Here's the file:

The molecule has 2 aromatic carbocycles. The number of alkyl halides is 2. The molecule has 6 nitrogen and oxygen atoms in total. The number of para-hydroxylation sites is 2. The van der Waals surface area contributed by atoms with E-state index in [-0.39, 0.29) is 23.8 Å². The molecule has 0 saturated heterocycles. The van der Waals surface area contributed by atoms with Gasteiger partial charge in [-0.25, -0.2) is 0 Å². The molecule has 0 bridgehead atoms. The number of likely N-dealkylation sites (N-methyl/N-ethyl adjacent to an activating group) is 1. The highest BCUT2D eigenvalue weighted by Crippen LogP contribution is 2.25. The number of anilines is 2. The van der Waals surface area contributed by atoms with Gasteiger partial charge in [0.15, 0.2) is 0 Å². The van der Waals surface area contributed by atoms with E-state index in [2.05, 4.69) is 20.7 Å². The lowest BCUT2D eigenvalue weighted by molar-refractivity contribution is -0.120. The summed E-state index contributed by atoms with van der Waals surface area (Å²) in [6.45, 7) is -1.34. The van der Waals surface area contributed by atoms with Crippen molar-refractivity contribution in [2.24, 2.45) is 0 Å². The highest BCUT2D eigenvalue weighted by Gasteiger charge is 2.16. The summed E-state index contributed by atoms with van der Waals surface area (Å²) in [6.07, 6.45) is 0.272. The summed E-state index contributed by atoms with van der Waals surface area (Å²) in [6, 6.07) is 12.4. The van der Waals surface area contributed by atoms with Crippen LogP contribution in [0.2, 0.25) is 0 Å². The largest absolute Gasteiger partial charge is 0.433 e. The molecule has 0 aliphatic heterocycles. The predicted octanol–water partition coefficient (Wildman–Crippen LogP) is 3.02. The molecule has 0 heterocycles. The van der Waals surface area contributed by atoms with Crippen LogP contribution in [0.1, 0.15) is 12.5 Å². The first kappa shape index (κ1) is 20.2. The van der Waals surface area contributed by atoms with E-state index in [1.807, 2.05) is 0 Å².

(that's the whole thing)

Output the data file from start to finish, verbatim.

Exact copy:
The molecule has 2 aromatic carbocycles. The number of alkyl halides is 2. The molecule has 6 nitrogen and oxygen atoms in total. The number of para-hydroxylation sites is 2. The van der Waals surface area contributed by atoms with E-state index in [-0.39, 0.29) is 23.8 Å². The molecule has 0 saturated heterocycles. The van der Waals surface area contributed by atoms with Gasteiger partial charge in [-0.25, -0.2) is 0 Å². The molecule has 0 bridgehead atoms. The number of likely N-dealkylation sites (N-methyl/N-ethyl adjacent to an activating group) is 1. The highest BCUT2D eigenvalue weighted by Crippen LogP contribution is 2.25. The number of anilines is 2. The van der Waals surface area contributed by atoms with Gasteiger partial charge in [0.15, 0.2) is 0 Å². The van der Waals surface area contributed by atoms with E-state index in [2.05, 4.69) is 20.7 Å². The lowest BCUT2D eigenvalue weighted by molar-refractivity contribution is -0.120. The summed E-state index contributed by atoms with van der Waals surface area (Å²) in [6.45, 7) is -1.34. The van der Waals surface area contributed by atoms with Crippen molar-refractivity contribution in [2.24, 2.45) is 0 Å². The highest BCUT2D eigenvalue weighted by Gasteiger charge is 2.16. The summed E-state index contributed by atoms with van der Waals surface area (Å²) in [6.07, 6.45) is 0.272. The summed E-state index contributed by atoms with van der Waals surface area (Å²) in [6, 6.07) is 12.4. The van der Waals surface area contributed by atoms with Crippen LogP contribution in [0.2, 0.25) is 0 Å². The largest absolute Gasteiger partial charge is 0.433 e. The molecule has 0 aliphatic heterocycles. The predicted octanol–water partition coefficient (Wildman–Crippen LogP) is 3.02. The molecule has 0 heterocycles. The van der Waals surface area contributed by atoms with Crippen LogP contribution in [0.1, 0.15) is 12.5 Å². The first kappa shape index (κ1) is 20.2. The van der Waals surface area contributed by atoms with E-state index in [1.807, 2.05) is 0 Å².